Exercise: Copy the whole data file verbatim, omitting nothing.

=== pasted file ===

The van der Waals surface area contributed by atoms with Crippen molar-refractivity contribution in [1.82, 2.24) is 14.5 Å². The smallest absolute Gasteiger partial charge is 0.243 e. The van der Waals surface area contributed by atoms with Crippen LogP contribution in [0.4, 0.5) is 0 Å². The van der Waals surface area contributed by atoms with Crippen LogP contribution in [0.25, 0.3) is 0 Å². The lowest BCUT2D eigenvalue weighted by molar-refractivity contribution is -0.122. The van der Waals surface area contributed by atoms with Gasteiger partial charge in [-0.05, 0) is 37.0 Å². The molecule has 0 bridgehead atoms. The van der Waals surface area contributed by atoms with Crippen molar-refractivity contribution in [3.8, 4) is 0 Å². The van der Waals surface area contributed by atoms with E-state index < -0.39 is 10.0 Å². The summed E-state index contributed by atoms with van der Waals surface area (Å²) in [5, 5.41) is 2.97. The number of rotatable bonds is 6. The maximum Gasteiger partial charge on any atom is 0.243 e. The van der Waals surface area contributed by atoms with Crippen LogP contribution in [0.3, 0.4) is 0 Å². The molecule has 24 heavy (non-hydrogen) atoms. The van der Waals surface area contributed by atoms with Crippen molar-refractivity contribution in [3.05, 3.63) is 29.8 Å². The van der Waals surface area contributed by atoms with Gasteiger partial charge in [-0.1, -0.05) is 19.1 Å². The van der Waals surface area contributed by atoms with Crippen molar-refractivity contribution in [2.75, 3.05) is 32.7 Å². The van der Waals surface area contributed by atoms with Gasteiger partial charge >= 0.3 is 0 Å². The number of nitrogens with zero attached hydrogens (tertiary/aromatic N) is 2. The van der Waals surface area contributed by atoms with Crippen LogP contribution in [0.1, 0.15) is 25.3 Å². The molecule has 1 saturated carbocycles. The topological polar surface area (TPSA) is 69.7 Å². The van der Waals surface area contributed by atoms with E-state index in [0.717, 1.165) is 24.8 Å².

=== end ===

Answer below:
The van der Waals surface area contributed by atoms with Crippen molar-refractivity contribution in [1.82, 2.24) is 14.5 Å². The smallest absolute Gasteiger partial charge is 0.243 e. The van der Waals surface area contributed by atoms with Crippen LogP contribution in [0.4, 0.5) is 0 Å². The van der Waals surface area contributed by atoms with Crippen LogP contribution in [0.25, 0.3) is 0 Å². The lowest BCUT2D eigenvalue weighted by molar-refractivity contribution is -0.122. The van der Waals surface area contributed by atoms with Gasteiger partial charge in [-0.05, 0) is 37.0 Å². The molecule has 0 bridgehead atoms. The van der Waals surface area contributed by atoms with Crippen molar-refractivity contribution in [3.8, 4) is 0 Å². The van der Waals surface area contributed by atoms with E-state index < -0.39 is 10.0 Å². The summed E-state index contributed by atoms with van der Waals surface area (Å²) in [5, 5.41) is 2.97. The number of rotatable bonds is 6. The maximum Gasteiger partial charge on any atom is 0.243 e. The van der Waals surface area contributed by atoms with Crippen LogP contribution in [0.3, 0.4) is 0 Å². The molecule has 24 heavy (non-hydrogen) atoms. The van der Waals surface area contributed by atoms with Crippen molar-refractivity contribution in [3.05, 3.63) is 29.8 Å². The van der Waals surface area contributed by atoms with Gasteiger partial charge in [-0.1, -0.05) is 19.1 Å². The van der Waals surface area contributed by atoms with Crippen molar-refractivity contribution in [2.75, 3.05) is 32.7 Å². The van der Waals surface area contributed by atoms with Gasteiger partial charge >= 0.3 is 0 Å². The number of nitrogens with zero attached hydrogens (tertiary/aromatic N) is 2. The van der Waals surface area contributed by atoms with Crippen LogP contribution in [0.1, 0.15) is 25.3 Å². The molecule has 1 saturated carbocycles. The topological polar surface area (TPSA) is 69.7 Å². The van der Waals surface area contributed by atoms with E-state index in [0.717, 1.165) is 24.8 Å².